A Case of Unrequited Love

A Case of Unrequited Love

Written by Nandini Sethi


I don’t think she looks both ways before crossing the road. I don’t think she thinks twice before bleaching her hair a different color. I don’t think she even hesitates for a second before driving into a puddle and splashing filth over all pedestrians. 

She got a phone call from her boss to come into office early but she hung up on him. Side by side we were sat on two swings in a children’s park, the soles of her shoes gathering and collecting dust next to me. 

“Don’t you need to go?” I asked her.

She ruffled my hair and pouted at what I assumed was my innocence. Was she making fun of me again?

Just like the other day when I accompanied her to get a tattoo. She chose a snake to be on her ankle because apparently the world was full of them, but her bite was more poisonous. Her words catch me off guard every time, and I wonder if she reads up on villainous comebacks often. 

I had asked her if she was sure she wanted something so outrageous marked on her body forever. She scoffed and ruffled my hair again; she told me that the world has no place for morals and to survive I need to lose the ‘cute boy’ attitude. 

To tell you the truth, I don’t know why I put up with her bashfulness and sharpness against me. I know that’s her way of talking and notion about life in general; I’ve never seen her compliment, not even be nice to someone.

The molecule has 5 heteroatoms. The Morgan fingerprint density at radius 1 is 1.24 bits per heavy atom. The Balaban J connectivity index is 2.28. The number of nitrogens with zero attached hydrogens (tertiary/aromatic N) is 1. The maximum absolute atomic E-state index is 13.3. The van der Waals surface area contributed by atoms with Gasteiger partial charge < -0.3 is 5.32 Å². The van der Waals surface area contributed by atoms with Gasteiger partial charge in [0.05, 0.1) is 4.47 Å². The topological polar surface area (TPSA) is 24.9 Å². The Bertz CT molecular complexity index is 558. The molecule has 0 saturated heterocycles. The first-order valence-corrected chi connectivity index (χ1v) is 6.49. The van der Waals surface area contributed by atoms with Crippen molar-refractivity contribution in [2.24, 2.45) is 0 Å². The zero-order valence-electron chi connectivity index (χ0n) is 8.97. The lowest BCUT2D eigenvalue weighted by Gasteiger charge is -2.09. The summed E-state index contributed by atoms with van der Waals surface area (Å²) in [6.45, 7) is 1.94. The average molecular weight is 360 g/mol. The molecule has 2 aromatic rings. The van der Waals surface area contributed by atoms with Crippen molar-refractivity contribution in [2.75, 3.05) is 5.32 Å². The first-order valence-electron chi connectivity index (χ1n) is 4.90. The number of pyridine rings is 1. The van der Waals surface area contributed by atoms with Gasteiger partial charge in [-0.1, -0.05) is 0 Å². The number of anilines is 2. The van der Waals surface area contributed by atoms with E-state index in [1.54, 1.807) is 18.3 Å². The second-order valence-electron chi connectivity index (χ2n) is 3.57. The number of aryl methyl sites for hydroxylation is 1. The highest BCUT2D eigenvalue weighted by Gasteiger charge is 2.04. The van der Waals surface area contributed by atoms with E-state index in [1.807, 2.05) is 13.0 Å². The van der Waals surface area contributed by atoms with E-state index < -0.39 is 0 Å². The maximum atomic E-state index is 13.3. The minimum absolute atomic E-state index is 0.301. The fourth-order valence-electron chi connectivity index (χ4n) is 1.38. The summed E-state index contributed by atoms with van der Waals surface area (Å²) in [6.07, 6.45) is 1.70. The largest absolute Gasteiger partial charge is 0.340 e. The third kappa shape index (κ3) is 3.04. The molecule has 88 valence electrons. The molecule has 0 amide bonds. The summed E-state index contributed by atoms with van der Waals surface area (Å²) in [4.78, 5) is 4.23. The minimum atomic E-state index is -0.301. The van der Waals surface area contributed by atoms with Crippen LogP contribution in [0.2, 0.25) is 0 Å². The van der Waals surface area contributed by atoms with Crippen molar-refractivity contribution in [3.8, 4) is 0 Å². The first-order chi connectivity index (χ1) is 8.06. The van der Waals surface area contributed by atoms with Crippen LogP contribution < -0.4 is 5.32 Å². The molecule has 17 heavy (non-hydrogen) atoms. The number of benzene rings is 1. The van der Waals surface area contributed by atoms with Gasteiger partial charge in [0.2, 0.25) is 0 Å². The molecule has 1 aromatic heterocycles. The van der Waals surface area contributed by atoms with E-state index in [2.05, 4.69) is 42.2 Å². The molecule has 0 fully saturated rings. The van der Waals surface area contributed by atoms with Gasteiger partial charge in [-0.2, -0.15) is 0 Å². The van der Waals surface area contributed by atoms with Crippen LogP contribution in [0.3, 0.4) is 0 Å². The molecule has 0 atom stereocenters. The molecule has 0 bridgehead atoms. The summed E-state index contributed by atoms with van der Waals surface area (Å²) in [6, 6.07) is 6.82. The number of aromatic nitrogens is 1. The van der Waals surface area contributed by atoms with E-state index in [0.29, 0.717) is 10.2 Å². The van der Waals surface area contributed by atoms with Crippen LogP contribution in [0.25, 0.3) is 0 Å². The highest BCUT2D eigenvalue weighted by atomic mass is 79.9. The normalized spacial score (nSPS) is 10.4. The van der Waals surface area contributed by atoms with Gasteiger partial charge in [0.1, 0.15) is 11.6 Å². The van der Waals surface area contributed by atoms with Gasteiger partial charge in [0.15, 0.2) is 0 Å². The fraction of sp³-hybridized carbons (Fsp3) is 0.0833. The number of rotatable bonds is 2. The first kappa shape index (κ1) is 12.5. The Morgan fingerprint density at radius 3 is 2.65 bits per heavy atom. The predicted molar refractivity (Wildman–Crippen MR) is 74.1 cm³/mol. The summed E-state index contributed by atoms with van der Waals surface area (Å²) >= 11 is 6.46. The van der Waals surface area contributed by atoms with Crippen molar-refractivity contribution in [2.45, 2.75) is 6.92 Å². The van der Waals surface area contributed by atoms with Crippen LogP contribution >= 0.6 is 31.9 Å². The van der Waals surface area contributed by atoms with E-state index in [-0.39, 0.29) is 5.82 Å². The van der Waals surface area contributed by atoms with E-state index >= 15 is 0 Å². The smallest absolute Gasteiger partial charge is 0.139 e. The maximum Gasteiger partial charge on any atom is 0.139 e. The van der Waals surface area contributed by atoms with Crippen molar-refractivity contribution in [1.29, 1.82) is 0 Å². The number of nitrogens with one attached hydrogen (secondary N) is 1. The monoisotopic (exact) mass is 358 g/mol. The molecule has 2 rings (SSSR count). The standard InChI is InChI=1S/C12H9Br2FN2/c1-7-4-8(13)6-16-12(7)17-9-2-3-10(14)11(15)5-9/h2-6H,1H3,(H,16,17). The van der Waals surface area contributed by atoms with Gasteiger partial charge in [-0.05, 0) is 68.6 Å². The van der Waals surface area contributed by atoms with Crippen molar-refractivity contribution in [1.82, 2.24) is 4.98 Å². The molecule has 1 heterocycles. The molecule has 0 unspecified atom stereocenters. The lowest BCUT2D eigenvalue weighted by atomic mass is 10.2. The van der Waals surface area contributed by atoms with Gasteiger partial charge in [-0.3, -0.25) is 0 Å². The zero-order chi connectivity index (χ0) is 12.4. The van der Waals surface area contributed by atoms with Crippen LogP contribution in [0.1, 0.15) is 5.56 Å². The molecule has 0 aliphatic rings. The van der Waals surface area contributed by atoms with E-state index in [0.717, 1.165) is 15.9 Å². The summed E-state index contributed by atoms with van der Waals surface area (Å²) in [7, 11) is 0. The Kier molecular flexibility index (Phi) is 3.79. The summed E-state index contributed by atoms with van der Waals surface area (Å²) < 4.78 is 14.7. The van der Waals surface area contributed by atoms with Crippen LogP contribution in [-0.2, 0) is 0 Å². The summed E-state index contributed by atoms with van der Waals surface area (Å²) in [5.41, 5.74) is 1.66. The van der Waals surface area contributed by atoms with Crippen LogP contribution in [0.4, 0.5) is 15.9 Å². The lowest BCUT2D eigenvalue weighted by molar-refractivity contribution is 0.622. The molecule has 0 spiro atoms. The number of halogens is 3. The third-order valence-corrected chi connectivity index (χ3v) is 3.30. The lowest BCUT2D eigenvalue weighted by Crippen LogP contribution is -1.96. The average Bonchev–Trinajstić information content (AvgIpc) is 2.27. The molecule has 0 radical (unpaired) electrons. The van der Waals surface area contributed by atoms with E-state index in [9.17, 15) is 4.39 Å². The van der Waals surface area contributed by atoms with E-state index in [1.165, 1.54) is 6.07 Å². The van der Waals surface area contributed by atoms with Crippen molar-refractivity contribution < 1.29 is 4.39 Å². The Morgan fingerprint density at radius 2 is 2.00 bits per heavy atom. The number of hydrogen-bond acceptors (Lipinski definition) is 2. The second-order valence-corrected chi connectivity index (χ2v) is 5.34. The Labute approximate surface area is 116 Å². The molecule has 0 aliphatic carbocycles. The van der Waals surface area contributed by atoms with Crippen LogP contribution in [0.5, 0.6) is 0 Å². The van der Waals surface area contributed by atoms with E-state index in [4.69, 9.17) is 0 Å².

Perhaps I admire something that’s paradoxical. She’s brave and fierce, and I’m awkward and a pushover. I long for something that can’t be mine, someone I can’t be. 

The insults, the cold shoulder, the unpaid debts that friends usually keep tab on- I let them go. 

Last night I asked her if she’d be my date for a boring family function I was forced to attend, but she rejected the proposal without even giving me a reason. I never asked why. 

Today she asked me to be ready by 5:00, and I was. She told me this at 4:30. In the morning. 

She knows what I feel and with what intensity I feel it. She takes advantage of it, and I let her. She’s cold-hearted, but she always gets what she wants. Whether it’s a new car or a date for the school dance, she’ll find a way to win over the poor adversary’s heart. And when the lights start dimming, the music slow, I watch from the corner of the room, the hands of an unfortunate victim caressing the hair of a girl who doesn’t care about him. Who doesn’t care about the world. 

I can distinctly hear the bird chirping today. She kicks the dust she had collected in my direction and laughs at my annoyance. I whine for a bit and then realize the futility of my reaction. 

“I don’t care what my boss says”, she spoke. 

After gazing at the sky for a bit, then throwing more sand in my direction she gets up and says, “I think I’m going to go to take a nap”. 

She waves me goodbye and leaves without bothering about my day. Not that I expect her to. I’ll bear it, the paradox.  

Love is a weird thing.


Nandini Sethi
Nandini Sethi


Sometimes dolefully insightful, sometimes plain distressed state of mind, but always love. I think there’s a bit of love in everything we write. 

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